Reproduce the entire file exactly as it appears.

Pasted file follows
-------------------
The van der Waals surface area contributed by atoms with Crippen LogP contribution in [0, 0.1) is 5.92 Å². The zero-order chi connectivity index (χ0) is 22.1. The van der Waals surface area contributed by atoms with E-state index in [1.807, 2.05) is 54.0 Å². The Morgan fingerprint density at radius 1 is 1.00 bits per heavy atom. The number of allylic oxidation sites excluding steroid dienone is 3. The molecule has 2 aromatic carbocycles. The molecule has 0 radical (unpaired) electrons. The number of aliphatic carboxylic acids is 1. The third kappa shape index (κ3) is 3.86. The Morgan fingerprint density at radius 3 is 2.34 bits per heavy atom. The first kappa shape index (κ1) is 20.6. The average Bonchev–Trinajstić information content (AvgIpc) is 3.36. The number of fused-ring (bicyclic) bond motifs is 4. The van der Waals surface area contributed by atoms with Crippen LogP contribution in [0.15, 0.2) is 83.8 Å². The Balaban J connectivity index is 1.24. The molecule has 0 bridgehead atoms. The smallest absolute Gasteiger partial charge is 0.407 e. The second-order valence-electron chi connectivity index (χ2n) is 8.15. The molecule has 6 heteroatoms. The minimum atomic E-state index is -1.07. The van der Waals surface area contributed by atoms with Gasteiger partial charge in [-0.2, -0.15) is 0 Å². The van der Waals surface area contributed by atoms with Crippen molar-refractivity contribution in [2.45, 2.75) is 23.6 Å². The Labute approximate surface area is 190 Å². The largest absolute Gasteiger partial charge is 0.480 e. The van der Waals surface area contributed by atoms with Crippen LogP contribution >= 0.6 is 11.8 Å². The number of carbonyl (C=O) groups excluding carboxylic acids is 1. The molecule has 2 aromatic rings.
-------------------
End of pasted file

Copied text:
The van der Waals surface area contributed by atoms with Crippen LogP contribution in [0, 0.1) is 5.92 Å². The zero-order chi connectivity index (χ0) is 22.1. The van der Waals surface area contributed by atoms with E-state index in [1.807, 2.05) is 54.0 Å². The Morgan fingerprint density at radius 1 is 1.00 bits per heavy atom. The number of allylic oxidation sites excluding steroid dienone is 3. The molecule has 2 aromatic carbocycles. The molecule has 0 radical (unpaired) electrons. The number of aliphatic carboxylic acids is 1. The third kappa shape index (κ3) is 3.86. The Morgan fingerprint density at radius 3 is 2.34 bits per heavy atom. The first kappa shape index (κ1) is 20.6. The average Bonchev–Trinajstić information content (AvgIpc) is 3.36. The number of fused-ring (bicyclic) bond motifs is 4. The van der Waals surface area contributed by atoms with Crippen LogP contribution in [0.15, 0.2) is 83.8 Å². The Balaban J connectivity index is 1.24. The molecule has 0 bridgehead atoms. The smallest absolute Gasteiger partial charge is 0.407 e. The second-order valence-electron chi connectivity index (χ2n) is 8.15. The molecule has 6 heteroatoms. The minimum atomic E-state index is -1.07. The van der Waals surface area contributed by atoms with Gasteiger partial charge in [-0.2, -0.15) is 0 Å². The van der Waals surface area contributed by atoms with Crippen molar-refractivity contribution in [2.45, 2.75) is 23.6 Å². The Labute approximate surface area is 190 Å². The largest absolute Gasteiger partial charge is 0.480 e. The van der Waals surface area contributed by atoms with Crippen LogP contribution >= 0.6 is 11.8 Å². The number of carbonyl (C=O) groups excluding carboxylic acids is 1. The molecule has 2 aromatic rings.